Happy 100th Birthday Colonel Ben Skardon! #ClemsonRing

Colonel Ben graduated Clemson as the class of 1938, but more important served in World War II. Not only did he serve, but he was a prisoner of war where he did something that seemed so insignificant but has left a tremendous legacy.

As a prisoner of war, he took part in the Bataan Death March,

“which began on April 9, 1942, was the forcible transfer by the Imperial Japanese Army of 60-80,000 Filipino and American prisoners of war after the three-month Battle of Bataan in the Philippines during World War II. All told, approximately 2,500–10,00 Filipino and 100-650 American prisoners of war died before they could reach Camp O’Donnell.”

“The 80 mi march was characterized by wide-ranging physical abuse and murder, and resulted in very high fatalities inflicted upon prisoners and civilians alike by the Japanese Army, and was later judged by an Allied military commission to be a Japanese war crime.”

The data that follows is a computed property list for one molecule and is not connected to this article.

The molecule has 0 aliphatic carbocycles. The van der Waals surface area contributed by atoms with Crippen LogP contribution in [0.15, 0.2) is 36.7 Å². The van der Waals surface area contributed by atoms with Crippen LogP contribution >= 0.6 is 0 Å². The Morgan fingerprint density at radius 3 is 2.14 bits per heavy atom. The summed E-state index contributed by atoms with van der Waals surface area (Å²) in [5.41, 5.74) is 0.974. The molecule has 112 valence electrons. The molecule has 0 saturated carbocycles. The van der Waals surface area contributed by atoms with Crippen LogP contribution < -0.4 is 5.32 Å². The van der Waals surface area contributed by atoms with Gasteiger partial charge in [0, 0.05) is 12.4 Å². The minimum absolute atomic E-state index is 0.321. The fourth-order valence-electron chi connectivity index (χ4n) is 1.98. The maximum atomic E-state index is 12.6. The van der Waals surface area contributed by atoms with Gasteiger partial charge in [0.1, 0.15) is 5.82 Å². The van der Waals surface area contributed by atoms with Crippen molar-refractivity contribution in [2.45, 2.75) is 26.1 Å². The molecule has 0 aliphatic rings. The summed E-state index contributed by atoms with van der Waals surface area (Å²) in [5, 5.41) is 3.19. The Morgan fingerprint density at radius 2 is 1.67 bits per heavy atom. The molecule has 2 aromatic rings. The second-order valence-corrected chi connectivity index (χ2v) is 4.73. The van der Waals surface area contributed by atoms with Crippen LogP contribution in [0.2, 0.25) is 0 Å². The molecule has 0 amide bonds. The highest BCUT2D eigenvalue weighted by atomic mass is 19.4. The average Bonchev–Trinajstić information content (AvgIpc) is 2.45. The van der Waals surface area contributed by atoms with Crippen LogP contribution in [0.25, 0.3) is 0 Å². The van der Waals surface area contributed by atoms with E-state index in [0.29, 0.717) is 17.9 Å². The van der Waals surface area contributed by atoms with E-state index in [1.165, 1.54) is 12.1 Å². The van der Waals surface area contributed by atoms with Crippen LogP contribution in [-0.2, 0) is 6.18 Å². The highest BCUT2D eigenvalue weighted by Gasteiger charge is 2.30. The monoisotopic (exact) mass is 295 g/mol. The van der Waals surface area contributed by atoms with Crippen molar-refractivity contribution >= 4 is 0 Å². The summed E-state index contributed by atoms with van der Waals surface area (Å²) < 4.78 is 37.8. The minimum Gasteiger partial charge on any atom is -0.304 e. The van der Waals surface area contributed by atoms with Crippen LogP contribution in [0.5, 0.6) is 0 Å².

But what makes this story so fascinating is that his Clemson Ring was the one thing that helped saved his life. He used that ring while a prisoner of war to “buy” food in order to survive. He traded it for rice, the nourishment necessary to stay alive.

Each year he travels to White Sands Missile Range in New Mexico to take part the Bataan Memorial Death March. This year he walked eight and a half miles through the unforgiving New Mexico desert, with temperatures reaching 90 degrees, and refused to stop until he matched his distance from the previous nine years.

Thank you for your leadership and Happy 100! Your story has captivated and inspired a whole nation! #Clemson #ClemsonRing #batandeathmarch #Canon #20D

Other stories I have written about Col. Ben Skardon:
1) The Clemson Ring, The Bataan Death March, & Col. Ben Skardon
2) Military Appreciation Day at Clemson – Col. Ben Skardon